Breaking Down the Buzz in Fintech
Everyone is disrupting the industry. Everyone is a startup. Everyone is exploring blockchain tech. And everyone is on their way to becoming the next unicorn. Right!? Wrong! We’re cutting through buzz and breaking down the meaning of these overused fintech term.
Check out our ‘glossary of buzz’ before giving into the hype and inaccurately describing your company.
Fintech: A computer-based technology enabling the banking and financial services industries. Fintech speeds up traditional processes via algorithm and code, unlocking capabilities that humans either can’t do or that are incredibly cumbersome in terms of time and resources.
Startup: There are many definitions of what makes a startup floating around. However, we think Alex Wilhelm with TechCrunch is spot on with his “50, 100 or 500 rule.”
–$50 million revenue run rate (forward 12 months);
-100 or more employees;
-Worth more than $500 million, on paper or otherwise.
Unicorn: A (true) start-up company (see definition above) valued at more than one billion dollars.
Disrupt: The process of a displacing an established technology or traditional process with a technology capable of doing the same thing in a fraction of the time or doing something that has never been done before.
Artificial Intelligence (AI): A computer-based system powered by complex algorithms enabling the ‘machine’ to perform tasks normally requiring human intelligence. This includes tech capable of visual perception, speech recognition, decision-making and language translation.
Machine learning: AI intelligence capable of automatically learning from experiences and improving upon processes without being explicitly programmed by accessing and utilizing data. This falls under the umbrella of AI – all machine learning is AI, but not all AI is machine learning.
Fully-automated: Many companies claim systems are fully-automated when they simply enable processes to be done via the web. This is not enough. If you claim full automation, the technology should do work in place of manual data input. Often, this involves data mining, when computer systems examine large data bases to generate information.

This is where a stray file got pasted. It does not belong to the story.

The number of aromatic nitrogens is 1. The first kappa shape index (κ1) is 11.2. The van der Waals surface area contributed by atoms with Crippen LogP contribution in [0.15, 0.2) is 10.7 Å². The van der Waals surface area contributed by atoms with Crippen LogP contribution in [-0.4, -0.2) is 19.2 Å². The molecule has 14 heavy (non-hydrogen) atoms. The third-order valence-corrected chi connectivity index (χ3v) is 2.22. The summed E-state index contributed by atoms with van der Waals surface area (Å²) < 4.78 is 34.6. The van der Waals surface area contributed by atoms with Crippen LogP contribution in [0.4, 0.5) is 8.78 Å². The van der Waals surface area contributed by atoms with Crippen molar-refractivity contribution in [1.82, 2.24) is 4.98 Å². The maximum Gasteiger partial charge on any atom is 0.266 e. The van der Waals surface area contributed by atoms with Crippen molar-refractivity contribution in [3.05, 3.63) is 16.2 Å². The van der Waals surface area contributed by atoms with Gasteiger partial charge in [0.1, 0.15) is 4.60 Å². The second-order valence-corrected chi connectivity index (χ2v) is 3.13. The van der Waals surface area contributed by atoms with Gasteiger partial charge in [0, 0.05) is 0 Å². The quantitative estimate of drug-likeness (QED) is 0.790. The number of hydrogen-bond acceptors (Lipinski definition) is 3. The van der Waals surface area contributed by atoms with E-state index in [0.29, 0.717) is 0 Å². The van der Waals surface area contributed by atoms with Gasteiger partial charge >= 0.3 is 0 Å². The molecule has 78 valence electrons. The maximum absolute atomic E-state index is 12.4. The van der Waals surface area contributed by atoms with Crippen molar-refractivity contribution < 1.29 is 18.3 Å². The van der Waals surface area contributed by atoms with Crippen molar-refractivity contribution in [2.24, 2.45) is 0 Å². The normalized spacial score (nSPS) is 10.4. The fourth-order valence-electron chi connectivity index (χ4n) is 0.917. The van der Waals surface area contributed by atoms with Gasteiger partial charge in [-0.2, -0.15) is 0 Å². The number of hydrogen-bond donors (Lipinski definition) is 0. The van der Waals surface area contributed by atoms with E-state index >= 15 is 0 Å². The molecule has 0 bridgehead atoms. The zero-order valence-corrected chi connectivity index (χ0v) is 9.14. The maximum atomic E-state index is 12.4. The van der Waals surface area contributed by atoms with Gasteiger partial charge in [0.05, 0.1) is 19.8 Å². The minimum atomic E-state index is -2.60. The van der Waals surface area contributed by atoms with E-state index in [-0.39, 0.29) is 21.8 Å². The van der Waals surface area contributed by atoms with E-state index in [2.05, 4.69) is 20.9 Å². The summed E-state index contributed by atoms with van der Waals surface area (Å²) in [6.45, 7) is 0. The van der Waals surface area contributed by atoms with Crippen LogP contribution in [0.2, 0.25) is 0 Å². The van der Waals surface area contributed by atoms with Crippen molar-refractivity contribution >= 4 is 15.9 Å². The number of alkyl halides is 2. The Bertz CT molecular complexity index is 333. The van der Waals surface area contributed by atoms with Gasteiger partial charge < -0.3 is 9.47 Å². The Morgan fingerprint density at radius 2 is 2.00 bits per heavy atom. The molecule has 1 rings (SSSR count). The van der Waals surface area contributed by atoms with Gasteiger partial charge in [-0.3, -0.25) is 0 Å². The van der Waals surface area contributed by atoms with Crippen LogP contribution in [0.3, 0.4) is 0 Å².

E.g. Instead of a human filling out a 10-page mortgage application, they only respond to five questions, which are used to identify the individual and gather all needed documents to complete the forms – from social security numbers to employment history and income verification.
Blockchain: A digital ledger that keeps track of transactions and processes and requires validation via a peer-to-peer (P2P) network. Once a transaction is input into the ledger, third-party coders verify the legitimacy of the transaction. When confirmed, the ‘block’ containing this data is solidified – no one can alter or change a block once it is recorded in the ledger. Every subsequent transaction builds upon the block before it, and records transactions chronologically and publicly.
Cryptocurrencies: Digital currency that is encrypted, recorded and regulated via a public ledger, such as the blockchain. The ledger verifies fund transfers through third parties, allowing the digital currencies to operate independently of a central bank. It enables real-time monetary transfers without need for currency conversion.
Robo-advisors: Digital platforms automating investment and financial planning by way of algorithm-driven technology that requires little to no human supervision. These new-age advisors typically collect investor information relating to their financial situations and future goals. This information is then analyzed in conjunction with market data to weigh risks and opportunities based on investors’ risk tolerance, ultimately used to offer financial advice or automatically invest client assets.
To preserve the meaning and impact of these ‘buzz words,’ we need to start using them as intended!